|Bringing Back Holleywood||
Happily, the only impact of the hurricane at Holleywood was the unseasonable return of the vernal ponds. Some say the ponds formed originally because so much stone was extracted from the ground for building. Others contend that the ponds are a recent phenomenon. But this is belied by the photo below, from a 1930s glass plate found by Cynthia Hochswender in the archives of the Lakeville Journal. The photo shows that the ponds were alive and well-filled back when the west entrance was used as a formal driveway.
Luckily, the new metal roof was finished just before Hurricane Irene showed up. Our farmhouse in Amenia flooded, but Holleywood stayed dry as a bone. We are grateful to Governor Holley for having the foresight and wherewithal to build his house on blocks of impervious limestone.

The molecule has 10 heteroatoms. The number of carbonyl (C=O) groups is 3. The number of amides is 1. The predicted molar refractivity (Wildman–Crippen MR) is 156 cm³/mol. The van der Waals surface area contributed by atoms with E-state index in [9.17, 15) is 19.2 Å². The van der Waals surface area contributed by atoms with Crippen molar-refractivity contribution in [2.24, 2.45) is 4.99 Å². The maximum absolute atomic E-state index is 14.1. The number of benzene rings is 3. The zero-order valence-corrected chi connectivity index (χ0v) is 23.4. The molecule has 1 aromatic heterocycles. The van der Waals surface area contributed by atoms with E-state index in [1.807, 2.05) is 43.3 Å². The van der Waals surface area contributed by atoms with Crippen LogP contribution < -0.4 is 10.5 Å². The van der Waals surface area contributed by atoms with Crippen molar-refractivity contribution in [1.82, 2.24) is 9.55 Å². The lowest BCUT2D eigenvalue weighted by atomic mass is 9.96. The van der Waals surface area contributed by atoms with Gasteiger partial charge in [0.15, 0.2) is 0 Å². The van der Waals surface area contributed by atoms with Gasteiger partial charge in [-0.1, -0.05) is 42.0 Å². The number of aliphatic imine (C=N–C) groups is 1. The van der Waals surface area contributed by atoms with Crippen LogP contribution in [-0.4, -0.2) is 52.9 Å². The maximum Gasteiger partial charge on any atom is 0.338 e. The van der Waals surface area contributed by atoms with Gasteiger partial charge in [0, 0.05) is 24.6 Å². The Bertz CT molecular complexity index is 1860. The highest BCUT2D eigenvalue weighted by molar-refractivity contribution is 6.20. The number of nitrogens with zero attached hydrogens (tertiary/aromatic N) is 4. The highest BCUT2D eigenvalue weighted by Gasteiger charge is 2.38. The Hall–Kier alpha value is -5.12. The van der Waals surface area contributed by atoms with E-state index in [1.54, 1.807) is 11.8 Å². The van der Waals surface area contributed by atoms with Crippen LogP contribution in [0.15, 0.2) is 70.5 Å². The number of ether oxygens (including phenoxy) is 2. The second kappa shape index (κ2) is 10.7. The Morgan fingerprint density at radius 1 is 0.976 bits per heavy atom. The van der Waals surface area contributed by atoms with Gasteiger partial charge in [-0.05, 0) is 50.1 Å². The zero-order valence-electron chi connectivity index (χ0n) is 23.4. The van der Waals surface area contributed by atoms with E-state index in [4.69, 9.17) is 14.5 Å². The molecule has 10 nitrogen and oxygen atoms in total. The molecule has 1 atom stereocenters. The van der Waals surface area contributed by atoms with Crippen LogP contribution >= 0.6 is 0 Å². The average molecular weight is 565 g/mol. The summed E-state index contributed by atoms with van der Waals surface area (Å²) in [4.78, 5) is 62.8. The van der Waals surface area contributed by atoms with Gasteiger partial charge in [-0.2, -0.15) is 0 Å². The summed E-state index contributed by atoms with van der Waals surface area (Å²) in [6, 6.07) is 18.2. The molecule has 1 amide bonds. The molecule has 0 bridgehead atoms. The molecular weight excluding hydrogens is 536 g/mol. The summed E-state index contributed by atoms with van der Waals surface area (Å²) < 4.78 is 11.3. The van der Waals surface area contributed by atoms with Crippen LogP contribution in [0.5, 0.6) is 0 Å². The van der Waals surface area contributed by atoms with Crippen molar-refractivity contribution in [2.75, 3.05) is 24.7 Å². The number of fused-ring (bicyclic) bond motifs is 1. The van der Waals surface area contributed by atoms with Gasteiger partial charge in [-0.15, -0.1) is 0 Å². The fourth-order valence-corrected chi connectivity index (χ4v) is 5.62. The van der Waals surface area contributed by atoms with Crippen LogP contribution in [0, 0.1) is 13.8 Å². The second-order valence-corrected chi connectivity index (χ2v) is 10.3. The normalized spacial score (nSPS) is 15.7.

Rob shields the lakeside livingroom windows with plywood in preparation for Hurricane Irene that's supposed to hit Sunday. No D-batteries in stock for 50 miles. Long waiting lists for generators. Earthquake...hurricane...what's next, locusts?
who we are
We are a couple of Upper West Siders from NYC who never set out to buy an old mansion in Connecticut. But the moment we walked through its massive front door, we were smitten. The info on this site is earnestly cobbled from a variety of sources, including the web. Please let us know if we've gotten something wrong, or if there's a story about Holleywood you'd like to share.